Enhancing Indigenous data sovereignty in environmental decision-making

We contributed to a project to help understand might we design and use digital technologies from an ethical position that prioritises Indigenous perspectives and knowledge practices.

Over half of Australia’s total land and sea area has been returned to the control of its Traditional Owners. However, Indigenous land managers are now up against many complex challenges, including climate change and invasive and threatened species, both of which are very present reminders of Australia’s colonial past.

Drones offer exciting technical possibilities to tackle some of these complex environmental challenges head-on. This includes producing accurate and precise monitoring data across vast areas (such as wetlands), and the visualisation of hard-to-reach locations (including those inhabited by crocodiles).

There has correspondingly been a rapid uptake of drones and other technologies across northern Australia by both Indigenous and non-Indigenous land managers. For Indigenous land managers, drones can enable faster decisions to be made about growing threats to Country. Importantly, they can also allow Indigenous land managers to collect data themselves rather than relying on outside experts. This is sometimes referred to as ‘Indigenous data sovereignty’, or ‘the right of Indigenous peoples to determine the means by which data about or related to Indigenous people is collected, accessed, interpreted, analysed, managed, shared and reused’.1

Ryan Barrowei teaching his nephew how to use the drone to see Country after cool fire management at Jarrangbarnmi.

Ensuring technology can be introduced responsibly

Despite their promising utility and wide interest, there has been limited work done to make sure technologies likes drones and artificial intelligence (AI) can be introduced to Indigenous lands responsibly, and past incursions have raised some profound questions: how might we design and use digital technologies from an ethical position that prioritises Indigenous perspectives and knowledge practices?

Through a National Environmental Science Program (NESP) Northern Australia Hub project, CSIRO’s Responsible Innovation Future Science Platform (RI FSP) researchers worked with other researchers from CSIRO, Charles Darwin University and the University of Western Australia, Traditional Owners and Indigenous Rangers, to make sure the introduction of drones to Jawoyn Country was ethical at Jarrangbarnmi in southern Kakadu National Park. Jarrangbarnmi is jointly managed by Jawoyn Traditional Owners and Kakadu rangers.

Dr Jennifer Macdonald, a researcher from Charles Darwin University who is supported by the RI FSP, was one of the team involved in a two-day workshop at Jarrangbarnmi that was led by Traditional Owners to develop protocols for using drones responsibly to monitor changes to Jawoyn Country after cool, early season burning.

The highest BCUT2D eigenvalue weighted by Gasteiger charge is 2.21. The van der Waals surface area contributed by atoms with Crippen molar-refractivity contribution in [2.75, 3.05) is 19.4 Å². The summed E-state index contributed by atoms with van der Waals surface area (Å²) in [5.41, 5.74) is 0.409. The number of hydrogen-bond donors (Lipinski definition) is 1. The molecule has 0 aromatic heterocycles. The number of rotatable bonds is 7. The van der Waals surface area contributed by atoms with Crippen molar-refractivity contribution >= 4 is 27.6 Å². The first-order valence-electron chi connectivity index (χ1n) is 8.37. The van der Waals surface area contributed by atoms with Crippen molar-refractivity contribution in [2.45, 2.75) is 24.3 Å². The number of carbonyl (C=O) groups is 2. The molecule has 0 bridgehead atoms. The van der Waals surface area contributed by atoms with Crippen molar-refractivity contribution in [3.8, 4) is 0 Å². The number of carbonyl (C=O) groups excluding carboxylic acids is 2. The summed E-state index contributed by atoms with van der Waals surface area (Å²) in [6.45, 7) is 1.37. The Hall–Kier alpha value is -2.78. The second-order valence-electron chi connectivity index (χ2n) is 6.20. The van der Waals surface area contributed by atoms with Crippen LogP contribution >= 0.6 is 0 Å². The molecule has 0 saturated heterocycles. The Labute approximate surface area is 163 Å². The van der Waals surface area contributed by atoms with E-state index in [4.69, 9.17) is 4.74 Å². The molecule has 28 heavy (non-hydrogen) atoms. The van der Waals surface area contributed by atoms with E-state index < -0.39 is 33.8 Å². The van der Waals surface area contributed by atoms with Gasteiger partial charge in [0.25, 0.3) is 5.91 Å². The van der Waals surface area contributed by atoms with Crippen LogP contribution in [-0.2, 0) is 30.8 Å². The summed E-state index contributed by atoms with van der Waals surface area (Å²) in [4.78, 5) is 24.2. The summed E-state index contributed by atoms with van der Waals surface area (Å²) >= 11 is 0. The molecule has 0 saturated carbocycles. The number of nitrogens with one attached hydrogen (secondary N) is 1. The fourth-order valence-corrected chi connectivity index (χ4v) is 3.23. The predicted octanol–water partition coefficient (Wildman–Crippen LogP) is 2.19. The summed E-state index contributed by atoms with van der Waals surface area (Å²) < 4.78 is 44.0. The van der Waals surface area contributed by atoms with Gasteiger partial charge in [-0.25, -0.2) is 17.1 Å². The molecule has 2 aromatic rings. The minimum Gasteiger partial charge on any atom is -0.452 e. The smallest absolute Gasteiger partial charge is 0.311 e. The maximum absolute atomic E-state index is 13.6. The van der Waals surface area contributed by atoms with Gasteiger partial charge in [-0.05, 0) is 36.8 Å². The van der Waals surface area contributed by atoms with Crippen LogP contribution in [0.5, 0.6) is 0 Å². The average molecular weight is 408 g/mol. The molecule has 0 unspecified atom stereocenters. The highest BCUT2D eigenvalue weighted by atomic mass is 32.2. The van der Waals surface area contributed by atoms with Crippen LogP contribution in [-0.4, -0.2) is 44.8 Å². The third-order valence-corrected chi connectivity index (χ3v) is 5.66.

A group of people waving at the camera.

Dr Jennifer McDonald (standing, second from the left) alongside co-authors and research team at Jarrangbarnmi.

Jarrangbarnmi workshop

During the workshop, Traditional Owners aired their concerns with drones, including that pilots might see restricted sacred sites including gendered sites, sensitive information might be recorded in an open-access database, or Traditional Owners might be removed from decision-making processes on Country. The researchers then shared the legal regulations for flying drones at Jarrangbarnmi that everyone abides by and demonstrated how the technology works.

Jennifer Macdonald in the field in Kakadu National Park interviewing James Dempsey.

As a result of the workshop, Traditional Owners and researchers co-designed rules to make sure Traditional Owners were guiding and authorising the use of drones on their Country. The protocols ensure the use of drones and the data they collect responds to concerns raised by Traditional Owners about drone use and the need for privacy, data ownership and protection. Traditional Owners then provided consent for drones to be used to monitor the effectiveness of early cool fire management at Jarrangbarnmi.

The results, which have been shared in a peer-reviewed science journal2, show how drones can be used ethically with Indigenous land managers on Indigenous Country and are an example of what responsible innovation means in practice. The protocols will be useful for anyone wanting to be responsible and ethical in their use of drones and other technologies, which are now widely used in the environment sector on Indigenous-owned and managed Country.

Read more about the workshop outcomes and the co-design process on CSIRO.au.

References

  1. Janke, T. 2021, True Tracks: Respecting Indigenous knowledge and culture, NewSouth Publishing.
  2. Macdonald, J.M., Robinson, C.J., Perry, J., Lee, M., Barrowei, R., Coleman, B., Markham, J., Barrowei, A., Markham, B., Ford, H., Douglas, J., Hunter, J., Gayoso, E., Ahwon, T., Cooper, D., May, K., Setterfield, S., Douglas, M. 2021, Indigenous-led responsible innovation: lessons from co-developed protocols to guide the use of drones to monitor a biocultural landscape in Kakadu National Park, Australia. Journal of Responsible Innovation.

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